Could ‘Lost’ Memories Be Restored?

Published: 22/05/2019

We can all be forgetful at times. How often have you walked into a room only to realise you can’t remember why you are there?

 
 
 
Written by: Ken Oxley  
Alzheimer's Society  
North East & Cumbria  
 

We can all be forgetful at times. How often have you walked into a room only to realise you can’t remember why you are there?

Such episodes are relatively common and every bit as likely to be the result of stress or mere distraction as a sign of early onset dementia.

However, there’s no denying short-term memory loss is associated with dementia in its early stages.

At the Alzheimer’s Society, we use what we call the ‘bookcase analogy’ to explain why these memories in particular are often the first to vanish.

Imagine, if you will, that your memories are books stored in a narrow, tall bookcase.

Your earliest memories – schooldays, first significant milestones and so on are on the bottom shelf. Above them are memories relating to your formative years; your early teens; first job; possibly marriage and starting a family. And at the very top are your more recent memories, including what you did last week, or even 10 minutes ago.

When dementia strikes, the bookcase begins to rock. And when this happens, it’s only natural that the books at the top are the first to tumble to the ground.

It’s a useful tool for explaining in simple terms how dementia affects people…but we might have to rethink it.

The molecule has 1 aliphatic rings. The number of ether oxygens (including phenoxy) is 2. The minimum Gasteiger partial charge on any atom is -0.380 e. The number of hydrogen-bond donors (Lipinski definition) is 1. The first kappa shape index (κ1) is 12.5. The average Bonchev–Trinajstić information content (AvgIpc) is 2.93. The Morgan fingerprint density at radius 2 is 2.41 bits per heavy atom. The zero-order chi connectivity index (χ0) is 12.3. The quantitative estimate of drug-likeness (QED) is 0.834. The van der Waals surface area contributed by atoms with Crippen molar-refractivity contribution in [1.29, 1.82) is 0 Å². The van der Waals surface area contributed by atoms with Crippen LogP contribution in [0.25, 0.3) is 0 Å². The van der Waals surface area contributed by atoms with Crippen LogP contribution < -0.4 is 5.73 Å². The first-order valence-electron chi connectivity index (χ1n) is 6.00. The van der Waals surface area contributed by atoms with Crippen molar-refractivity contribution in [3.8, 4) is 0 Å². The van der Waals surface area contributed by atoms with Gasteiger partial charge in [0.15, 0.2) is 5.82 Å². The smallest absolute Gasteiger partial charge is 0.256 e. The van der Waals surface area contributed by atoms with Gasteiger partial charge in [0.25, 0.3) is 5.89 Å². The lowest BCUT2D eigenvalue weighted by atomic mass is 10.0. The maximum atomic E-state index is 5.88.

A recent study has held out the possibility that these short-term memories might not, after all, be lost, but merely misplaced. And, even more incredibly, that they could one day be restored. Here is a more detailed report about the study.

However, in a nutshell, researchers believe people with dementia may indeed be capable of storing recent memories, but that damage to their brains prevents them from being accessed.

At the moment, this is little more than a theory. And even if it is shown to be true, there still remains a question mark over whether such memories will ever be retrieved.

It does, however, offer hope to those of us who fear the worst when we find ourselves in a room wondering what we went in for. And it’s a sign that scientific research is moving in the right direction…even if the answers are a long way off.

To find out more about the Alzheimer’s Society and its services, visit our website at www.alzheimers.org.uk  and click on ‘local information’ on the Homepage menu.

Ken Oxley is the Media Officer for the Alzheimer’s Society in the North East and Cumbria. For information about the charity’s services call 01642 442030 or visit our website.